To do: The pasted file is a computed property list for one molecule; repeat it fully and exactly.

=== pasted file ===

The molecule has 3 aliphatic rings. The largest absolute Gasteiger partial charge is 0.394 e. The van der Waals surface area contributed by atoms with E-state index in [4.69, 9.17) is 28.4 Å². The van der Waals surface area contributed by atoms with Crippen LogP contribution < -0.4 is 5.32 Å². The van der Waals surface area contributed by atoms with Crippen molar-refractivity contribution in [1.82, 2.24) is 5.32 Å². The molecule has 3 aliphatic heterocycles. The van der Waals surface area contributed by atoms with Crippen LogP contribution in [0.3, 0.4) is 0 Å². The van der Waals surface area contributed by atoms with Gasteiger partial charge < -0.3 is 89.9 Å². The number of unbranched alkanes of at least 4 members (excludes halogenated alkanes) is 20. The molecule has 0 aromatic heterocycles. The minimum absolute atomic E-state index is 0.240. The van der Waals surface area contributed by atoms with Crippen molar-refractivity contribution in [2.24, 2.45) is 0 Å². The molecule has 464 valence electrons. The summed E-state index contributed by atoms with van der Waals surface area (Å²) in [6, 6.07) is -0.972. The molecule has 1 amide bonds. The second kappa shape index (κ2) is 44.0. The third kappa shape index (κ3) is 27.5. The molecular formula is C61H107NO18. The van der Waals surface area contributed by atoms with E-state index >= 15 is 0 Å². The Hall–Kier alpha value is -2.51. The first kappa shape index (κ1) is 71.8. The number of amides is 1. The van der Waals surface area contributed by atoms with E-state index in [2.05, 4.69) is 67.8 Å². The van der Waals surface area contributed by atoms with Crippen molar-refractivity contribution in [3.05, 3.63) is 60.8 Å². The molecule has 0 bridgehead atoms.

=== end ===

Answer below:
The molecule has 3 aliphatic rings. The largest absolute Gasteiger partial charge is 0.394 e. The van der Waals surface area contributed by atoms with E-state index in [4.69, 9.17) is 28.4 Å². The van der Waals surface area contributed by atoms with Crippen LogP contribution < -0.4 is 5.32 Å². The van der Waals surface area contributed by atoms with Crippen molar-refractivity contribution in [1.82, 2.24) is 5.32 Å². The molecule has 3 aliphatic heterocycles. The van der Waals surface area contributed by atoms with Crippen LogP contribution in [0.3, 0.4) is 0 Å². The van der Waals surface area contributed by atoms with Gasteiger partial charge < -0.3 is 89.9 Å². The number of unbranched alkanes of at least 4 members (excludes halogenated alkanes) is 20. The molecule has 0 aromatic heterocycles. The minimum absolute atomic E-state index is 0.240. The van der Waals surface area contributed by atoms with Crippen molar-refractivity contribution in [2.24, 2.45) is 0 Å². The molecule has 464 valence electrons. The summed E-state index contributed by atoms with van der Waals surface area (Å²) in [6, 6.07) is -0.972. The molecule has 1 amide bonds. The second kappa shape index (κ2) is 44.0. The third kappa shape index (κ3) is 27.5. The molecular formula is C61H107NO18. The van der Waals surface area contributed by atoms with E-state index >= 15 is 0 Å². The Hall–Kier alpha value is -2.51. The first kappa shape index (κ1) is 71.8. The number of amides is 1. The van der Waals surface area contributed by atoms with E-state index in [2.05, 4.69) is 67.8 Å². The van der Waals surface area contributed by atoms with Crippen molar-refractivity contribution in [3.05, 3.63) is 60.8 Å². The molecule has 0 bridgehead atoms.